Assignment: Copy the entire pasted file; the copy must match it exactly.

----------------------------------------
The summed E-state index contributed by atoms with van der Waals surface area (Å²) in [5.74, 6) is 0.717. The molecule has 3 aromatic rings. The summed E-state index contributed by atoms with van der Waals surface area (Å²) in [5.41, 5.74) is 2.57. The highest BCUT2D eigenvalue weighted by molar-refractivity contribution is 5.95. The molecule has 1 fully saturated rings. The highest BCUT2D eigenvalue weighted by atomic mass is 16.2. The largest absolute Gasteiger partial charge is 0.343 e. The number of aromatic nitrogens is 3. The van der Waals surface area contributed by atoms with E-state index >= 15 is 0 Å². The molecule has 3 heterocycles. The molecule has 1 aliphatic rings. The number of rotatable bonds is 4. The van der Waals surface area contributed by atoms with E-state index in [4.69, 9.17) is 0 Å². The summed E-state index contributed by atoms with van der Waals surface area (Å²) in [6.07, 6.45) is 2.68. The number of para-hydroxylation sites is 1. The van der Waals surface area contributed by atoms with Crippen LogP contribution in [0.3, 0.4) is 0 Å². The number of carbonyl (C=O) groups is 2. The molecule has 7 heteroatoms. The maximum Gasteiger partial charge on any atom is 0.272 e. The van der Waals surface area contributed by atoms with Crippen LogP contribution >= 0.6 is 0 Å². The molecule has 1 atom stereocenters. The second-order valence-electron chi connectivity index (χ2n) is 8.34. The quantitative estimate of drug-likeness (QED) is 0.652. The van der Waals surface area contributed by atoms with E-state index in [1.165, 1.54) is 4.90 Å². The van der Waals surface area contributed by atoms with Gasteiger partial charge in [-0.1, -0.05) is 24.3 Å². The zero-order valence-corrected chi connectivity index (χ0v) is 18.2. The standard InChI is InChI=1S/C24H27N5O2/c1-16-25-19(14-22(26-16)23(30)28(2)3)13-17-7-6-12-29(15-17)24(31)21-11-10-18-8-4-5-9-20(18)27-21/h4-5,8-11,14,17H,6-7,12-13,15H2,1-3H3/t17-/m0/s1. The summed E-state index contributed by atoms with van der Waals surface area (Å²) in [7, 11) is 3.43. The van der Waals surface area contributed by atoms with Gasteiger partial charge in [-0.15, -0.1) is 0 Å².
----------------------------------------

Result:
The summed E-state index contributed by atoms with van der Waals surface area (Å²) in [5.74, 6) is 0.717. The molecule has 3 aromatic rings. The summed E-state index contributed by atoms with van der Waals surface area (Å²) in [5.41, 5.74) is 2.57. The highest BCUT2D eigenvalue weighted by molar-refractivity contribution is 5.95. The molecule has 1 fully saturated rings. The highest BCUT2D eigenvalue weighted by atomic mass is 16.2. The largest absolute Gasteiger partial charge is 0.343 e. The number of aromatic nitrogens is 3. The van der Waals surface area contributed by atoms with E-state index >= 15 is 0 Å². The molecule has 3 heterocycles. The molecule has 1 aliphatic rings. The number of rotatable bonds is 4. The van der Waals surface area contributed by atoms with E-state index in [4.69, 9.17) is 0 Å². The summed E-state index contributed by atoms with van der Waals surface area (Å²) in [6.07, 6.45) is 2.68. The number of para-hydroxylation sites is 1. The van der Waals surface area contributed by atoms with Crippen LogP contribution in [0.3, 0.4) is 0 Å². The number of carbonyl (C=O) groups is 2. The molecule has 7 heteroatoms. The maximum Gasteiger partial charge on any atom is 0.272 e. The van der Waals surface area contributed by atoms with Crippen LogP contribution >= 0.6 is 0 Å². The molecule has 1 atom stereocenters. The second-order valence-electron chi connectivity index (χ2n) is 8.34. The quantitative estimate of drug-likeness (QED) is 0.652. The van der Waals surface area contributed by atoms with E-state index in [1.165, 1.54) is 4.90 Å². The van der Waals surface area contributed by atoms with Gasteiger partial charge in [-0.1, -0.05) is 24.3 Å². The zero-order valence-corrected chi connectivity index (χ0v) is 18.2. The standard InChI is InChI=1S/C24H27N5O2/c1-16-25-19(14-22(26-16)23(30)28(2)3)13-17-7-6-12-29(15-17)24(31)21-11-10-18-8-4-5-9-20(18)27-21/h4-5,8-11,14,17H,6-7,12-13,15H2,1-3H3/t17-/m0/s1. The summed E-state index contributed by atoms with van der Waals surface area (Å²) in [7, 11) is 3.43. The van der Waals surface area contributed by atoms with Gasteiger partial charge in [-0.15, -0.1) is 0 Å².